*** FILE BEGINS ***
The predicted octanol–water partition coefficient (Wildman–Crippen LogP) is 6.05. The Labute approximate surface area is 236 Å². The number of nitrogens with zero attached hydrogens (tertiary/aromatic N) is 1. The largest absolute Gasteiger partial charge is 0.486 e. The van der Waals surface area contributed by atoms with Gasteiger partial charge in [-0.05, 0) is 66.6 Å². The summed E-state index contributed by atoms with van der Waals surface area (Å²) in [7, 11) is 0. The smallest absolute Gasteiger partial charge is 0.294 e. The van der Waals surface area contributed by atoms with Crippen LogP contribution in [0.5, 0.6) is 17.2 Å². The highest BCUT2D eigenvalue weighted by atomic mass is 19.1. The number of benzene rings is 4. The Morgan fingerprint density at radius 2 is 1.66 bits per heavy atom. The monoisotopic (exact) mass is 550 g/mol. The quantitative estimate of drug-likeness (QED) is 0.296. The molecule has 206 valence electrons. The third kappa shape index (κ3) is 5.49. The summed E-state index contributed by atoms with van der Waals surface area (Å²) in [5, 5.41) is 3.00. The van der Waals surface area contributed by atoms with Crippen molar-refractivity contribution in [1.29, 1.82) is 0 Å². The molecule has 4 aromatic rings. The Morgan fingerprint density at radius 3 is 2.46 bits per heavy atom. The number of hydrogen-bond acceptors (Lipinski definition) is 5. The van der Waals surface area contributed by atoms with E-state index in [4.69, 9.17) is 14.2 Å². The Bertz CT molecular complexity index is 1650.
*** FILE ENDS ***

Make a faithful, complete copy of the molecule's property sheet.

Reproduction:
The predicted octanol–water partition coefficient (Wildman–Crippen LogP) is 6.05. The Labute approximate surface area is 236 Å². The number of nitrogens with zero attached hydrogens (tertiary/aromatic N) is 1. The largest absolute Gasteiger partial charge is 0.486 e. The van der Waals surface area contributed by atoms with Gasteiger partial charge in [-0.05, 0) is 66.6 Å². The summed E-state index contributed by atoms with van der Waals surface area (Å²) in [7, 11) is 0. The smallest absolute Gasteiger partial charge is 0.294 e. The van der Waals surface area contributed by atoms with Crippen LogP contribution in [0.5, 0.6) is 17.2 Å². The highest BCUT2D eigenvalue weighted by atomic mass is 19.1. The number of benzene rings is 4. The Morgan fingerprint density at radius 2 is 1.66 bits per heavy atom. The monoisotopic (exact) mass is 550 g/mol. The quantitative estimate of drug-likeness (QED) is 0.296. The molecule has 206 valence electrons. The third kappa shape index (κ3) is 5.49. The summed E-state index contributed by atoms with van der Waals surface area (Å²) in [5, 5.41) is 3.00. The van der Waals surface area contributed by atoms with Crippen molar-refractivity contribution in [1.29, 1.82) is 0 Å². The molecule has 4 aromatic rings. The Morgan fingerprint density at radius 3 is 2.46 bits per heavy atom. The number of hydrogen-bond acceptors (Lipinski definition) is 5. The van der Waals surface area contributed by atoms with E-state index in [4.69, 9.17) is 14.2 Å². The Bertz CT molecular complexity index is 1650.